Hi Robert, we emailed you earlier today which explained that unfortunately Mastercard required us to remove your account. You replied to us but if you have further questions we're happy to keep emailing.
— Patreon (@Patreon) August 15, 2018
This sterile and infuriating response acknowledged Patreon’s receipt of Spencer’s email demanding an explanation and offered to answer “further questions,” but did not attempt to provide an explanation.
When investigative reporter Laura Loomer tweeted about Spencer’s ban from Patreon, calling it “a coordinated attack by Big tech to shut down Conservatives,” the company again claimed to be in conversation with the Jihad Watch founder. “Hey, we’ve been emailing with Robert today to explain the situation as unfortunately Mastercard required us to remove his account. We will continue to email with him if he has further questions,” Patreon responded.
Hey, we've been emailing with Robert today to explain the situation as unfortunately Mastercard required us to remove his account. We will continue to email with him if he has further questions.
— Patreon (@Patreon) August 15, 2018
Spencer shot back, “be honest, please. You haven’t ‘been emailing’ with me. You sent me one email saying that MasterCard wouldn’t work with me, which was weird since I don’t have a MasterCard. No explanation was offered. When I asked for one, you didn’t answer. That’s not ’emailing.'”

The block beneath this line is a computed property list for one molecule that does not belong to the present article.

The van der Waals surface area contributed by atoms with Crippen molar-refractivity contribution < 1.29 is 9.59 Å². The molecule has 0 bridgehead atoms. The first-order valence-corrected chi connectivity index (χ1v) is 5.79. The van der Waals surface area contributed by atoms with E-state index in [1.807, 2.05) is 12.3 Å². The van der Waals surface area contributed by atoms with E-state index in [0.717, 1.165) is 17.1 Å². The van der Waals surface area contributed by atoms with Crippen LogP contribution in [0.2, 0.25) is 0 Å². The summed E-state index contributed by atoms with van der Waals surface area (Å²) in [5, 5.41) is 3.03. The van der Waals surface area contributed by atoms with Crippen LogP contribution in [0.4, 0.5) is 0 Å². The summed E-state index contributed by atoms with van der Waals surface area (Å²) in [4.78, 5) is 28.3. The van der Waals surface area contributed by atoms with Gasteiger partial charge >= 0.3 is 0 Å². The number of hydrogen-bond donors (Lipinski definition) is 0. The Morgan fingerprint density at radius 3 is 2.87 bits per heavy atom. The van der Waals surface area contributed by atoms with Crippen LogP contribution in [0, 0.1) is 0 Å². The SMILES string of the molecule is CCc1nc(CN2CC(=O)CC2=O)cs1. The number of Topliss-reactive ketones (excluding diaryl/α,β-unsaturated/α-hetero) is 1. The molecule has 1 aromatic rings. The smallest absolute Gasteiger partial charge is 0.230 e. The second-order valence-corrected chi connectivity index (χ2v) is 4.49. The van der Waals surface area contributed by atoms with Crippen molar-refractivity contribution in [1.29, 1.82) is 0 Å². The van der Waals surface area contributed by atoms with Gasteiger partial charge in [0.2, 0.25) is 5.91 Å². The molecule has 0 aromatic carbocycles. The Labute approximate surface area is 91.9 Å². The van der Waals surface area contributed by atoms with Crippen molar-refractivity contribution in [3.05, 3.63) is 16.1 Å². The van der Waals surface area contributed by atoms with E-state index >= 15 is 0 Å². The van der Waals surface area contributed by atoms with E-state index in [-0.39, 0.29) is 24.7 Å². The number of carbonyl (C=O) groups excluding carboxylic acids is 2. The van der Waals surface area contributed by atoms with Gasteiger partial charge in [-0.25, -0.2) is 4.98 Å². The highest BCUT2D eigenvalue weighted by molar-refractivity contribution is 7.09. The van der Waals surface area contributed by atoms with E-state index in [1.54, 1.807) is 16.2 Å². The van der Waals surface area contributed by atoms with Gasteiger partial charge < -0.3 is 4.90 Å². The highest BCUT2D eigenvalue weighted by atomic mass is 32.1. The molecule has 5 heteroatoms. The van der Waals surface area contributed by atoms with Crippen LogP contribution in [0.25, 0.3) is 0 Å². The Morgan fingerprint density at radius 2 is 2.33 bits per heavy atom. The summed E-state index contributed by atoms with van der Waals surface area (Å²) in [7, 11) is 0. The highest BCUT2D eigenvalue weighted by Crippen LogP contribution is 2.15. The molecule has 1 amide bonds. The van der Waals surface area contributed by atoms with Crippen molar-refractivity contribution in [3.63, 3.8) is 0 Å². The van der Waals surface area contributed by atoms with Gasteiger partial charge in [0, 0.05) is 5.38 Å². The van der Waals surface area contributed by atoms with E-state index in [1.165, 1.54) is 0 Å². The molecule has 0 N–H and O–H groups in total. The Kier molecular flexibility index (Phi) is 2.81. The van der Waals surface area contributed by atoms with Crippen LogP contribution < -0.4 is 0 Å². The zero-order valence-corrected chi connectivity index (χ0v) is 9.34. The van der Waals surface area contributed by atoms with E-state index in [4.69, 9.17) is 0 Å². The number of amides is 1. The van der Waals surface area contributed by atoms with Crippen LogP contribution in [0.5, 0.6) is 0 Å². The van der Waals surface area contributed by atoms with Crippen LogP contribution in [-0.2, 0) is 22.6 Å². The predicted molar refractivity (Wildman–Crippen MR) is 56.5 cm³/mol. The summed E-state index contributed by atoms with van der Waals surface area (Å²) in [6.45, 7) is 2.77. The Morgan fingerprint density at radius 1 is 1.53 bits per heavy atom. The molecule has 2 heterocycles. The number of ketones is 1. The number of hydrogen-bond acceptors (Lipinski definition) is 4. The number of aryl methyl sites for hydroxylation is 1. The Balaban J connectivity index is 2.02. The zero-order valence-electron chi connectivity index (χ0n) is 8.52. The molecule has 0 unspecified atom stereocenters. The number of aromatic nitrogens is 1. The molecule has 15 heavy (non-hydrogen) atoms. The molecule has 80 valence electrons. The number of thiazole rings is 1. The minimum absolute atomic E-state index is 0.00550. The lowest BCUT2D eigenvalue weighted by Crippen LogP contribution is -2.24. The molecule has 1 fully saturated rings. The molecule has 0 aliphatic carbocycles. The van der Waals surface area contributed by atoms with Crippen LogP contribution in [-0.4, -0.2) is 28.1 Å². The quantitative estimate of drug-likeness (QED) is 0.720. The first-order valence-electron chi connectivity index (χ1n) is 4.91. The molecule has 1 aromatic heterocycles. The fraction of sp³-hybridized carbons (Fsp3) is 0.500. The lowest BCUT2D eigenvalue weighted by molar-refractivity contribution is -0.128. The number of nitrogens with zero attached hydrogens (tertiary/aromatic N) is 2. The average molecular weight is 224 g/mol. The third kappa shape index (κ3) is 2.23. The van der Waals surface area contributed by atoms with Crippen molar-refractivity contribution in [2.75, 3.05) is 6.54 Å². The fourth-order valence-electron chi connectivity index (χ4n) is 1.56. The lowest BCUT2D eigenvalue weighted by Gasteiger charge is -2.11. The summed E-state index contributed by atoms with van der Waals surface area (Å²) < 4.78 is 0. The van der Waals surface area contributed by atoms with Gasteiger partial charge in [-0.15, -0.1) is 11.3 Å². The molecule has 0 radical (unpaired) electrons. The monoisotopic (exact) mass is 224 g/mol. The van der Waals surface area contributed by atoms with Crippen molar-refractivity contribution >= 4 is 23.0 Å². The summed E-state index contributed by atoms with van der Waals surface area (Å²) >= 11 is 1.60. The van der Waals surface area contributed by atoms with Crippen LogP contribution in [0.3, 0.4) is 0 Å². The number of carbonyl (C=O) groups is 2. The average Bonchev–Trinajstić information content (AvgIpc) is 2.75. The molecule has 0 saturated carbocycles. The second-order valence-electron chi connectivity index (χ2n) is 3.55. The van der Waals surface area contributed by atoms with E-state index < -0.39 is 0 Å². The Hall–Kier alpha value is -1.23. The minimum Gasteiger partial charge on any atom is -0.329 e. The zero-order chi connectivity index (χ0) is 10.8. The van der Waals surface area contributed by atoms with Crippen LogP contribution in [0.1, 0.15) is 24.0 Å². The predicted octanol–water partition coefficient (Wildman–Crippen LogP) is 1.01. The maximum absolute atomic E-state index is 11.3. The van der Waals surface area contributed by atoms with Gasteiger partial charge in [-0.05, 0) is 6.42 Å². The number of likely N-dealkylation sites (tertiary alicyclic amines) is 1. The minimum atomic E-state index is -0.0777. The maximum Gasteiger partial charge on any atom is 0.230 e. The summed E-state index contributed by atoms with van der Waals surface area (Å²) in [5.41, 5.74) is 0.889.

Also, @Patreon, be honest, please. You haven’t “been emailing” with me. You sent me one email saying that MasterCard wouldn’t work with me, which was weird since I don’t have a MasterCard. No explanation was offered. When I asked for one, you didn’t answer. That’s not “emailing.”
— Robert Spencer روبرت سبنسر (@jihadwatchRS) August 15, 2018
PJ Media reached out to both Mastercard and Patreon for comment on the story, and Patreon did not respond.
Jim Issokson, senior vice president for communications at Mastercard, responded with a boilerplate dodge that raised more questions than it answered.
“As part of our normal process, we share information about the websites that may have questionable or illegal content with the acquirer – or merchant’s bank – that connects them to our network to accept card payments,” Issokson told PJ Media. “The acquirer would then review for compliance with legal requirements and our standards. In this case, the acquirer advised us that they decided to terminate acceptance.”
So, let’s get this straight. Patreon closes Spencer’s account without warning, and blames Mastercard. Mastercard blames an “acquirer” that it would not even name. (PJ Media responded with an email requesting the acquirer’s identity be revealed, and did not receive a response before press time.)